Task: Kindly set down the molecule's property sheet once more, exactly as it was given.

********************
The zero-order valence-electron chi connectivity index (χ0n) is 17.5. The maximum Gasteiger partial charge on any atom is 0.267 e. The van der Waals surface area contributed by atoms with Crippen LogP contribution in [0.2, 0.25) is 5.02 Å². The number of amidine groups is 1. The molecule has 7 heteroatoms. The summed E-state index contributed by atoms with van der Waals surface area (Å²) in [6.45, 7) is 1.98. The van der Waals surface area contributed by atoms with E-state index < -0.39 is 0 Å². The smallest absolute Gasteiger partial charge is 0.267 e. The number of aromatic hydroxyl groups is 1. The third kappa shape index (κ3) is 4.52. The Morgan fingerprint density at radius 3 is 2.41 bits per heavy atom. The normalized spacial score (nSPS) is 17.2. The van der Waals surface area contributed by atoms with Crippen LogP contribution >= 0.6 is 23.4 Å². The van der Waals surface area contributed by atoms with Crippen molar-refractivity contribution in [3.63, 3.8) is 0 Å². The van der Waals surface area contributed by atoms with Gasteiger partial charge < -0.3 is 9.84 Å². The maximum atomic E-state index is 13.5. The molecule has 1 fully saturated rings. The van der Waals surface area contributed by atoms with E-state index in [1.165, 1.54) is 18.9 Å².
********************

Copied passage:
The zero-order valence-electron chi connectivity index (χ0n) is 17.5. The maximum Gasteiger partial charge on any atom is 0.267 e. The van der Waals surface area contributed by atoms with Crippen LogP contribution in [0.2, 0.25) is 5.02 Å². The number of amidine groups is 1. The molecule has 7 heteroatoms. The summed E-state index contributed by atoms with van der Waals surface area (Å²) in [6.45, 7) is 1.98. The van der Waals surface area contributed by atoms with E-state index < -0.39 is 0 Å². The smallest absolute Gasteiger partial charge is 0.267 e. The number of aromatic hydroxyl groups is 1. The third kappa shape index (κ3) is 4.52. The Morgan fingerprint density at radius 3 is 2.41 bits per heavy atom. The normalized spacial score (nSPS) is 17.2. The van der Waals surface area contributed by atoms with Crippen LogP contribution >= 0.6 is 23.4 Å². The van der Waals surface area contributed by atoms with Crippen molar-refractivity contribution in [3.63, 3.8) is 0 Å². The van der Waals surface area contributed by atoms with Gasteiger partial charge < -0.3 is 9.84 Å². The maximum atomic E-state index is 13.5. The molecule has 1 fully saturated rings. The van der Waals surface area contributed by atoms with E-state index in [1.165, 1.54) is 18.9 Å².